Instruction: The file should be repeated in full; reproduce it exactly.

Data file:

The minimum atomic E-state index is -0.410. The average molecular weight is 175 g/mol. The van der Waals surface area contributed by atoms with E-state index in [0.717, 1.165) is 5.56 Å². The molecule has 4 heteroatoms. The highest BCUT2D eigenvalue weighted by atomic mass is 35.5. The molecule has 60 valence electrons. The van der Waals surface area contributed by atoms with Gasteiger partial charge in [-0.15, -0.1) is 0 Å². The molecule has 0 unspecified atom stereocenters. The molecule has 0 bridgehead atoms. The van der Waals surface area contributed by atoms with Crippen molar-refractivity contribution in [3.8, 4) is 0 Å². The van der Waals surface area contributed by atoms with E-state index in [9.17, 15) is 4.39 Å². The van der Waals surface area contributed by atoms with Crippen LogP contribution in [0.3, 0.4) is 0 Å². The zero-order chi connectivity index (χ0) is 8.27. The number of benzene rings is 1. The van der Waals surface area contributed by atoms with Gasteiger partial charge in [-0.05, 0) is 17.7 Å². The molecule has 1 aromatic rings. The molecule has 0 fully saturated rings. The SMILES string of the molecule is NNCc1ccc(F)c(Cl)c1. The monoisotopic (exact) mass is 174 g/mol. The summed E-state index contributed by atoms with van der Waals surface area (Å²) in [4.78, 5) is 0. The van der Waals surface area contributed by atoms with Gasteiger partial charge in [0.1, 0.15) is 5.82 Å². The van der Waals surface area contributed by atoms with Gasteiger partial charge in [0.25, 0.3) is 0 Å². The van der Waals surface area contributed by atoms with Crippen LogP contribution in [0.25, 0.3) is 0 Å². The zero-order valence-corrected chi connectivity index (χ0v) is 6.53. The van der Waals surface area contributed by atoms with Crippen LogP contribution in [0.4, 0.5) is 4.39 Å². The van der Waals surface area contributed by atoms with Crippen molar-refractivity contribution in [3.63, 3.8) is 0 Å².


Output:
The minimum atomic E-state index is -0.410. The average molecular weight is 175 g/mol. The van der Waals surface area contributed by atoms with E-state index in [0.717, 1.165) is 5.56 Å². The molecule has 4 heteroatoms. The highest BCUT2D eigenvalue weighted by atomic mass is 35.5. The molecule has 60 valence electrons. The van der Waals surface area contributed by atoms with Gasteiger partial charge in [-0.15, -0.1) is 0 Å². The molecule has 0 unspecified atom stereocenters. The molecule has 0 bridgehead atoms. The van der Waals surface area contributed by atoms with Crippen molar-refractivity contribution in [3.8, 4) is 0 Å². The van der Waals surface area contributed by atoms with E-state index in [9.17, 15) is 4.39 Å². The van der Waals surface area contributed by atoms with Crippen LogP contribution in [0.3, 0.4) is 0 Å². The zero-order chi connectivity index (χ0) is 8.27. The number of benzene rings is 1. The van der Waals surface area contributed by atoms with Gasteiger partial charge in [-0.05, 0) is 17.7 Å². The molecule has 1 aromatic rings. The molecule has 0 fully saturated rings. The SMILES string of the molecule is NNCc1ccc(F)c(Cl)c1. The monoisotopic (exact) mass is 174 g/mol. The summed E-state index contributed by atoms with van der Waals surface area (Å²) in [4.78, 5) is 0. The van der Waals surface area contributed by atoms with Gasteiger partial charge in [0.1, 0.15) is 5.82 Å². The van der Waals surface area contributed by atoms with Gasteiger partial charge in [0.25, 0.3) is 0 Å². The van der Waals surface area contributed by atoms with Crippen LogP contribution in [0.25, 0.3) is 0 Å². The zero-order valence-corrected chi connectivity index (χ0v) is 6.53. The van der Waals surface area contributed by atoms with Crippen LogP contribution in [0.4, 0.5) is 4.39 Å². The van der Waals surface area contributed by atoms with Crippen molar-refractivity contribution in [3.63, 3.8) is 0 Å².